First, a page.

Better Education – The Key to Opportunities

Recently in the Northeastern United States, 100 young adults, ages 12 to 18 were asked, “If you were in charge, what would you change in your country?” Surprisingly, the top answer to this question is an

aspect that needs to be addressed in all parts of the United States – improvements in education. America’s growing economy is changing, and we must respond to these changes by helping more Americans gain the skills to find beneficial, rewarding jobs in our 21st century economy.

The key to expanding opportunities is to provide everyone with a world-class education. To help the youngest Americans receive a quality education and learn the basic skills they need, we need to succeed in schooling and academics. Recent results from the National Assessment of Educational Progress (NAEP) showed that scores for high school seniors have declined in both reading and mathematics. To show just how much that students’ educations are being jeopardized, the following shocking results were also reported.

Due to lacking math and science education, young Americans stand to miss out on job opportunities, will lack the necessary skills for post-secondary study, or will not complete post-secondary study in a timely manner.

Nationally, of one hundred 9th graders, only 67 will graduate from high school on time, only 38 will directly enter college, and only 18 will graduate from college.

Finally, U.S. 12th graders performed amongst the lowest of the 21 countries assessed in both math and science on the Third International Mathematics and Science Study.

Something must be done to prevent the continuous downfall of student academics so that American students can receive the education that is necessary to succeed in the world.

Due to declines in reading, a plan should be implemented to provide a program that would give grants to develop, apply, and evaluate effective reading interventions for students reading significantly below grade level. A program of this type would complement the Reading First State Grants program, which provides comprehensive reading instruction for children in kindergarten through 3rd grade. A program of this type would provide funds to school districts for reading intervention programs to help students catch up to their peers in reading and literature.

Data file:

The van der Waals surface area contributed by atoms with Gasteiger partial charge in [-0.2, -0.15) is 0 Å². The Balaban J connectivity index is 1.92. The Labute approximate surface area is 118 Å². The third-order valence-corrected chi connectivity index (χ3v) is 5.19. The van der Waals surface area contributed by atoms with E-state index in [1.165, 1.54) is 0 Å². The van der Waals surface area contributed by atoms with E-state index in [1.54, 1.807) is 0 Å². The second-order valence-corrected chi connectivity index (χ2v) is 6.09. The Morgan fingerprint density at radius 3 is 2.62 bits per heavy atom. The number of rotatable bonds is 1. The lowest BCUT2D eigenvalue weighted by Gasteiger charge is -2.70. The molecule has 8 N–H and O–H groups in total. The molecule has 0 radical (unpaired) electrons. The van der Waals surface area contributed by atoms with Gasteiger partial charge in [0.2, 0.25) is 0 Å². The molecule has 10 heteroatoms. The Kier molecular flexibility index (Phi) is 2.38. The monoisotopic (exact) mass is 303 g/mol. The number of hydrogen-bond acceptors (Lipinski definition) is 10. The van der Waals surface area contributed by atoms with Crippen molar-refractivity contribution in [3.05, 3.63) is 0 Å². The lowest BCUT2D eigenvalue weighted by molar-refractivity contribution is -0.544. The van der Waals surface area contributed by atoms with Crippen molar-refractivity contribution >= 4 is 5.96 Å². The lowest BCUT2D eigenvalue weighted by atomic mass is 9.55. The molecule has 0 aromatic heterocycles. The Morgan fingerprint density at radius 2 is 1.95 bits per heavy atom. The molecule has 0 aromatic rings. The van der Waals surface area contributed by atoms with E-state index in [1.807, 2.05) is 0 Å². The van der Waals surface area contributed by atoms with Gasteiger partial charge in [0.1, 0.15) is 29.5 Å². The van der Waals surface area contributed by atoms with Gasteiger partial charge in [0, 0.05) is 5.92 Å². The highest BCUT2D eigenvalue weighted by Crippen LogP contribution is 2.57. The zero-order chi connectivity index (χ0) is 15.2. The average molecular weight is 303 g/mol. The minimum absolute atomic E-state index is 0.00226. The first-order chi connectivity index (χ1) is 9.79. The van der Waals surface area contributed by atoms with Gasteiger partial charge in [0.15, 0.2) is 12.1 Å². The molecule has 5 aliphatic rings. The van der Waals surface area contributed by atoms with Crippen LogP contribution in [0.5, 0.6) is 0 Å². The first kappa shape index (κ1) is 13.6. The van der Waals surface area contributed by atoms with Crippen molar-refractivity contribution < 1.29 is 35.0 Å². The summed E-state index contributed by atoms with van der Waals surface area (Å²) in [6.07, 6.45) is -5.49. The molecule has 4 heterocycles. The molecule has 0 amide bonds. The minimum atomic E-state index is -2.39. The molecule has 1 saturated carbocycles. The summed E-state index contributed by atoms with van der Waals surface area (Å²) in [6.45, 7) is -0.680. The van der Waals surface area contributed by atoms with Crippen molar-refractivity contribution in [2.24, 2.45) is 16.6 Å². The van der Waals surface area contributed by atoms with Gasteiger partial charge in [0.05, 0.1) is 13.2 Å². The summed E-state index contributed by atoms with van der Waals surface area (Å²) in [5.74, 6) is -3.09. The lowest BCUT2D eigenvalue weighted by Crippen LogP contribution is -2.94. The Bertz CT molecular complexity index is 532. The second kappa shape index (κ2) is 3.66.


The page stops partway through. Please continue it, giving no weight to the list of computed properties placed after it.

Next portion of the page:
Mathematics scores of students in the United States are also dropping. Students would greatly benefit if an increase in money were allowed for the Mathematics and Science Partnership program authorized in the No Child Left Behind Act. An increase in this program would support competitive grants for partnerships to increase student achievement in mathematics. The grants should support projects that have a potential to accelerate the mathematics achievement of all students, but especially low-achieving students. Professional development projects should also be provided for mathematics teachers that are strongly grounded in research to help them strengthen their skills.

In August 2002, President Bush announced the State Scholars Initiative to encourage high school students to enroll in more rigorous high school courses. Twelve sates have already received assistance in developing and promoting strong courses of study, as well as providing special programs for students under the State Scholars Initiative. Most Americans strongly believe that more money should be invested in funding for the State Scholars program to make grants available nationwide.

To ensure that students graduating from high school have the skills they need to succeed in post-secondary education or careers, high school seniors should be included in the National Assessment of Educational Progress (NAEP). Currently, states are required to participate in the NAEP in 4th and 8th grades in reading and math. Extending this requirement to 12th grade would enable educators to assess whether high schools, as well as elementary and middle schools, are meeting the needs of students. It would also help to identify weaknesses of students and to strengthen curriculum to ensure improvement in those areas.

Programs such as No Child Left Behind that strengthen academic performance in all students have already been enforced in school districts all across America. Education is perceived as the key to eradicating poverty, ignorance, and unemployment, and young people from all social classes thought that providing a quality education to all children was important. If more United States citizens join together to strengthen the importance of providing better education, more children will gain tools to help them succeed, and in the long run will be rewarded with higher-paying jobs and valuable skills that will last a lifetime.